By Elisabeth Mistretta | Daily Herald Staff
Vietnam War vet Bob Arnoldt disagrees with Bernardine Dohrn on many issues.
But as he did in combat decades ago, he'll still defend the former
Weather Underground leader's right to speak out.
"Her being able to speak in public without fear of reprisal and fear
is absolutely essential to the democracy that I helped defend,"
Arnoldt said. Dohrn joined Arnoldt and 16 other speakers Wednesday at
Lake Park High School's annual War and Peace Forum for juniors,
presenting diverse viewpoints on both the Vietnam and Iraq Wars. This
is the second time Dohrn has joined the forum, which culminates the
students' English and social studies unit on the Vietnam War.
Her husband, Bill Ayers, founder of Weather Underground, has also
spoken twice at the forum without any major objections.
Last month Ayers was scheduled to speak at Naperville North High
School and Anderson's Book Shop in Naperville. But both engagements
were canceled due to public outcry against Ayers and Weather
Underground's history, which included the bombing of several public
buildings in the '60s and '70s.
Several Lake Park students and Dohrn herself agree the forum provides
a useful platform for a variety of viewpoints on war - including
addresses from veterans, prisoners of war and dissenters - and allows
students to form their own opinions.
"What I love about this school and this program is that it assumes
these are people with minds of their own," Dohrn said following the
forum. "(They) are not worried students are going to be contaminated
by some radioactive person. We are thinking they are prepared to
learn about a complex world, and you have to assume people are
capable of making up their own minds."
Students Andrew Scola and John Pfeifer agreed the panel helped
present a wide range of opinions, and Jackie Sulisz said such events
should be mandatory to provide a living-history element to learning.
"There won't be so many (Vietnam) vets around in the future, and
there is so much you can learn from seeing the body language and
hearing how they speak about it," Sulisz said. "When someone asked
Joe Franzese, Sr. (a Vietnam War veteran) if he had killed anyone,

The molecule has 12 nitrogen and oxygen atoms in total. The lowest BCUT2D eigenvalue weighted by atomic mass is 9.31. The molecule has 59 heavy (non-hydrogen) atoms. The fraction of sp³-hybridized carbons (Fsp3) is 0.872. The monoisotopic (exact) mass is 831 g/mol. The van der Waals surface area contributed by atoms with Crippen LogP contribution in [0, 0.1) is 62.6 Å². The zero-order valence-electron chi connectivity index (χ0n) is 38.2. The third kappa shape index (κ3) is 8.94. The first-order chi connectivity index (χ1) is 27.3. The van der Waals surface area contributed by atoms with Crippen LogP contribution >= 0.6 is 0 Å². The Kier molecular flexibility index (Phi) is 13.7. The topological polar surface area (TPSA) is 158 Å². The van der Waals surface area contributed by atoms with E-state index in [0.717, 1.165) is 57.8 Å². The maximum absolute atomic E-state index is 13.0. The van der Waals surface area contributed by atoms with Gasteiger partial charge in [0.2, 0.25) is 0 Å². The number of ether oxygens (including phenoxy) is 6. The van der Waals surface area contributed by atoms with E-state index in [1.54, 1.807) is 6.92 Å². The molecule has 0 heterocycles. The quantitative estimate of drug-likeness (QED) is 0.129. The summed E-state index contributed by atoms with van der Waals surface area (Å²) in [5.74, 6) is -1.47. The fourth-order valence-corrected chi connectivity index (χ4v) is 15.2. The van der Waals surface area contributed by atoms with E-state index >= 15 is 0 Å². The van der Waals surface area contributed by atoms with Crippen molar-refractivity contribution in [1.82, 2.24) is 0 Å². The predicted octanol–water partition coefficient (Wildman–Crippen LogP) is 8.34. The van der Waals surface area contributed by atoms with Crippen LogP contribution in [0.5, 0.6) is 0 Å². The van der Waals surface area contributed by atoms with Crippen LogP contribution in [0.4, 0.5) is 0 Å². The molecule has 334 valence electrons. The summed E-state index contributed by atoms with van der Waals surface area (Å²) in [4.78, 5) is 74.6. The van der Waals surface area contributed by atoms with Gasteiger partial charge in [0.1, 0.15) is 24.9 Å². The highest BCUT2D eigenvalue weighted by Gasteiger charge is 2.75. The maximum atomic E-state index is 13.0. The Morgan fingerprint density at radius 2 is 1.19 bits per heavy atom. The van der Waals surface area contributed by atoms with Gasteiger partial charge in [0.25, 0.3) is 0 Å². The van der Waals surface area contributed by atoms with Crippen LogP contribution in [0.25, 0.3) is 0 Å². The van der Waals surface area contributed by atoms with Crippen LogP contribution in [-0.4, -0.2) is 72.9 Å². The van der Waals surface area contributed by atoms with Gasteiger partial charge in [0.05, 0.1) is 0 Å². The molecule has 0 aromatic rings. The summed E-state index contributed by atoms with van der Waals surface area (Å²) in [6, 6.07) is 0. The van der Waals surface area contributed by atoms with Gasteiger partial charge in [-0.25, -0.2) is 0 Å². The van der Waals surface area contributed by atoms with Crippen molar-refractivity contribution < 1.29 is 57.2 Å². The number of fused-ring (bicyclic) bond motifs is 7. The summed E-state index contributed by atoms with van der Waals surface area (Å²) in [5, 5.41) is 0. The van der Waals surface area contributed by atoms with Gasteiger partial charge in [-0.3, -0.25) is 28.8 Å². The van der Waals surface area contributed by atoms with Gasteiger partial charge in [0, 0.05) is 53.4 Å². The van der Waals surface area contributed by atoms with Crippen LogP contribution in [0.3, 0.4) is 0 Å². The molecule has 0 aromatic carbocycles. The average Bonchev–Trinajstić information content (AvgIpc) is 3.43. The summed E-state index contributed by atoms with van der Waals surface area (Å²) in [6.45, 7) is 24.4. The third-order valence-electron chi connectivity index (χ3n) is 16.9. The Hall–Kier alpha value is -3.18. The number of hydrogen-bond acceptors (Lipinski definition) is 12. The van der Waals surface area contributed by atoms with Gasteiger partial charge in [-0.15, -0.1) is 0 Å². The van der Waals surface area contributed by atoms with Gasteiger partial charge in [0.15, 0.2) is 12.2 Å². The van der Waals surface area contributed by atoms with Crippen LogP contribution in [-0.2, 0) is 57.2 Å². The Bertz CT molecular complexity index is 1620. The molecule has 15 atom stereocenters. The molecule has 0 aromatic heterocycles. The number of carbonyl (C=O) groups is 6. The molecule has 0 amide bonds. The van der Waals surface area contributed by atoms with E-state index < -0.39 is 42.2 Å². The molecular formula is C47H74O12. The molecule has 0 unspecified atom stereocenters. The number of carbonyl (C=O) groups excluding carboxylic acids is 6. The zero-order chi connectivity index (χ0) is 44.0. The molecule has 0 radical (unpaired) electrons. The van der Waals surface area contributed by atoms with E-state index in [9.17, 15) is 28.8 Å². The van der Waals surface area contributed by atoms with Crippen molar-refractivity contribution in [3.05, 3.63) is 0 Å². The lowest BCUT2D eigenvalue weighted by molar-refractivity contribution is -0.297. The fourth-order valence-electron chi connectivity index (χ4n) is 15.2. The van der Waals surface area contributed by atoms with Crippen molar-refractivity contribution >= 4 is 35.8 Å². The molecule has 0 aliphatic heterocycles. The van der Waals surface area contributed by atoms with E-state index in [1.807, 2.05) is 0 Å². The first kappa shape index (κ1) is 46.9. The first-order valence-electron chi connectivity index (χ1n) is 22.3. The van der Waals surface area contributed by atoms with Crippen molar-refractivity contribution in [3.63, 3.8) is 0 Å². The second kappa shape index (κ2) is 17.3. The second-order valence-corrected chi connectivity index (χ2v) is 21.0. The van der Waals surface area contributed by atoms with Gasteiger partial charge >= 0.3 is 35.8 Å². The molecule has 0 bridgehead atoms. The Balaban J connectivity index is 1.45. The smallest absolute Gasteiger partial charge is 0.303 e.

you could tell so much from seeing his reaction to the question."
Before the forum, all students were given a flier that described the
background of most speakers. The flier described Dohrn as a
"figurehead of the Weather Underground" and current associate
professor and director at Northwestern University's Children and
At least one student, who opted not to hear Dohrn speak, said the
flier did not adequately explain Dohrn's background.
"I don't consider that to be an adequate representation of who she
is," Dan Anderson said. "I told my teacher I had no interest in
listening to a former terrorist. I'm all for people expressing their
opinions and seeing both sides of the story, but when this person
does something illegal and dangerous, she should not be speaking to
students. I think if more students actually knew who she was, they
would have opted out of her talk." Lake Park officials allowed
students to avoid any speakers they deemed objectionable. In
addition, the speakers volunteered their time for the event and were not paid.
Arnoldt, who earned his doctorate after the Vietnam War and now
teaches at several universities, said this was the best approach.
After sparring with Dohrn on a PBS special more than a decade ago and
speaking beside her at several events since, he maintains that she is
one of many valid voices of the Vietnam War era.
"We have experienced and lived through the same times and there is a
commonality between us," Arnoldt said. "Free speech is expected under
the United States Constitution, and if we cut her off from speaking,
then I might be next. I don't want that."